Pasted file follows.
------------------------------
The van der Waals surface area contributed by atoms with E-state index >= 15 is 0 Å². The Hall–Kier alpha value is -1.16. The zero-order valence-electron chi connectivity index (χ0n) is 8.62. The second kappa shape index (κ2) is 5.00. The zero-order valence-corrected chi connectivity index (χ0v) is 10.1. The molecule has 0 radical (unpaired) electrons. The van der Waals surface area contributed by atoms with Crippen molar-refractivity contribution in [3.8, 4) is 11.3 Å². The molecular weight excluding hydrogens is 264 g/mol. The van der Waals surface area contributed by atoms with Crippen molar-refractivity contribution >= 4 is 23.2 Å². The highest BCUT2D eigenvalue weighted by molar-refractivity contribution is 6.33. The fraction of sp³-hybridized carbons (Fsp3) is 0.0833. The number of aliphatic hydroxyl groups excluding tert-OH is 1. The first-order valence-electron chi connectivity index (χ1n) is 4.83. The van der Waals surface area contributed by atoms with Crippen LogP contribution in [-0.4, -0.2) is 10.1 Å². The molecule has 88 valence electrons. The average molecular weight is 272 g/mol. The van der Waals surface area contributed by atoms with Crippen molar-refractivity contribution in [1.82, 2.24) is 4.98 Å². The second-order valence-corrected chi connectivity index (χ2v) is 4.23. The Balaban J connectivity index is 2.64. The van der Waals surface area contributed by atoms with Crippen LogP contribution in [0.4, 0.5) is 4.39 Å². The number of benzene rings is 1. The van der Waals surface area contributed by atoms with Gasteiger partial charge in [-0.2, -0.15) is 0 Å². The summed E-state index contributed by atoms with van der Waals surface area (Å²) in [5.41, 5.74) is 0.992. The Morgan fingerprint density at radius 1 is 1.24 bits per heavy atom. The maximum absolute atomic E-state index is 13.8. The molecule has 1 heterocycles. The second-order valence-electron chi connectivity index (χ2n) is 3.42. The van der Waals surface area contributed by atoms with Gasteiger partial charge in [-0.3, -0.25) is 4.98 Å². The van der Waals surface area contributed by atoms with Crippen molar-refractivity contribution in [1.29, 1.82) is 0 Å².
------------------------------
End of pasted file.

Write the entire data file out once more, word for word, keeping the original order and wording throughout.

The van der Waals surface area contributed by atoms with E-state index >= 15 is 0 Å². The Hall–Kier alpha value is -1.16. The zero-order valence-electron chi connectivity index (χ0n) is 8.62. The second kappa shape index (κ2) is 5.00. The zero-order valence-corrected chi connectivity index (χ0v) is 10.1. The molecule has 0 radical (unpaired) electrons. The van der Waals surface area contributed by atoms with Crippen molar-refractivity contribution in [3.8, 4) is 11.3 Å². The molecular weight excluding hydrogens is 264 g/mol. The van der Waals surface area contributed by atoms with Crippen molar-refractivity contribution >= 4 is 23.2 Å². The highest BCUT2D eigenvalue weighted by molar-refractivity contribution is 6.33. The fraction of sp³-hybridized carbons (Fsp3) is 0.0833. The number of aliphatic hydroxyl groups excluding tert-OH is 1. The first-order valence-electron chi connectivity index (χ1n) is 4.83. The van der Waals surface area contributed by atoms with Crippen LogP contribution in [-0.4, -0.2) is 10.1 Å². The molecule has 88 valence electrons. The average molecular weight is 272 g/mol. The van der Waals surface area contributed by atoms with Crippen molar-refractivity contribution in [1.82, 2.24) is 4.98 Å². The second-order valence-corrected chi connectivity index (χ2v) is 4.23. The Balaban J connectivity index is 2.64. The van der Waals surface area contributed by atoms with Crippen LogP contribution in [0.4, 0.5) is 4.39 Å². The number of benzene rings is 1. The van der Waals surface area contributed by atoms with Gasteiger partial charge in [-0.2, -0.15) is 0 Å². The summed E-state index contributed by atoms with van der Waals surface area (Å²) in [5.41, 5.74) is 0.992. The Morgan fingerprint density at radius 1 is 1.24 bits per heavy atom. The maximum absolute atomic E-state index is 13.8. The molecule has 1 heterocycles. The second-order valence-electron chi connectivity index (χ2n) is 3.42. The van der Waals surface area contributed by atoms with Gasteiger partial charge in [-0.3, -0.25) is 4.98 Å². The van der Waals surface area contributed by atoms with Crippen molar-refractivity contribution in [1.29, 1.82) is 0 Å².